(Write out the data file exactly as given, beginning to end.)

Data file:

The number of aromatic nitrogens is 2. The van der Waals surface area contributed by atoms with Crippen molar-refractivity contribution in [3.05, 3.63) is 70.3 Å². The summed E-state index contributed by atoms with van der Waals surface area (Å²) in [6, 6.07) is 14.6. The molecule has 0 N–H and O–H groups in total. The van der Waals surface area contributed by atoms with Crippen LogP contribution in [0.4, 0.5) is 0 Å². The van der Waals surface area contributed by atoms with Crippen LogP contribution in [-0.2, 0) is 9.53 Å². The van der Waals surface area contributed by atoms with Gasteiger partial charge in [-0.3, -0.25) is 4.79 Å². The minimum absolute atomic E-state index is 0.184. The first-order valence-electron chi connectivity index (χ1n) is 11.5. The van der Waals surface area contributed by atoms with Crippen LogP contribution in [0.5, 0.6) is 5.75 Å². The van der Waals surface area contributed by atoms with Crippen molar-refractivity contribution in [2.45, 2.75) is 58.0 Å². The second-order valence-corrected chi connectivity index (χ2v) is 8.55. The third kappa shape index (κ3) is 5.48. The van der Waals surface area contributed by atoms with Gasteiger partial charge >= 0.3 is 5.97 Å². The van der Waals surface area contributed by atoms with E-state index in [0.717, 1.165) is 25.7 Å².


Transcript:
The number of aromatic nitrogens is 2. The van der Waals surface area contributed by atoms with Crippen molar-refractivity contribution in [3.05, 3.63) is 70.3 Å². The summed E-state index contributed by atoms with van der Waals surface area (Å²) in [6, 6.07) is 14.6. The molecule has 0 N–H and O–H groups in total. The van der Waals surface area contributed by atoms with Crippen LogP contribution in [0.4, 0.5) is 0 Å². The van der Waals surface area contributed by atoms with Crippen LogP contribution in [-0.2, 0) is 9.53 Å². The van der Waals surface area contributed by atoms with Gasteiger partial charge in [-0.3, -0.25) is 4.79 Å². The minimum absolute atomic E-state index is 0.184. The first-order valence-electron chi connectivity index (χ1n) is 11.5. The van der Waals surface area contributed by atoms with Crippen LogP contribution in [0.5, 0.6) is 5.75 Å². The van der Waals surface area contributed by atoms with Crippen molar-refractivity contribution in [2.45, 2.75) is 58.0 Å². The second-order valence-corrected chi connectivity index (χ2v) is 8.55. The third kappa shape index (κ3) is 5.48. The van der Waals surface area contributed by atoms with Gasteiger partial charge >= 0.3 is 5.97 Å². The van der Waals surface area contributed by atoms with E-state index in [0.717, 1.165) is 25.7 Å².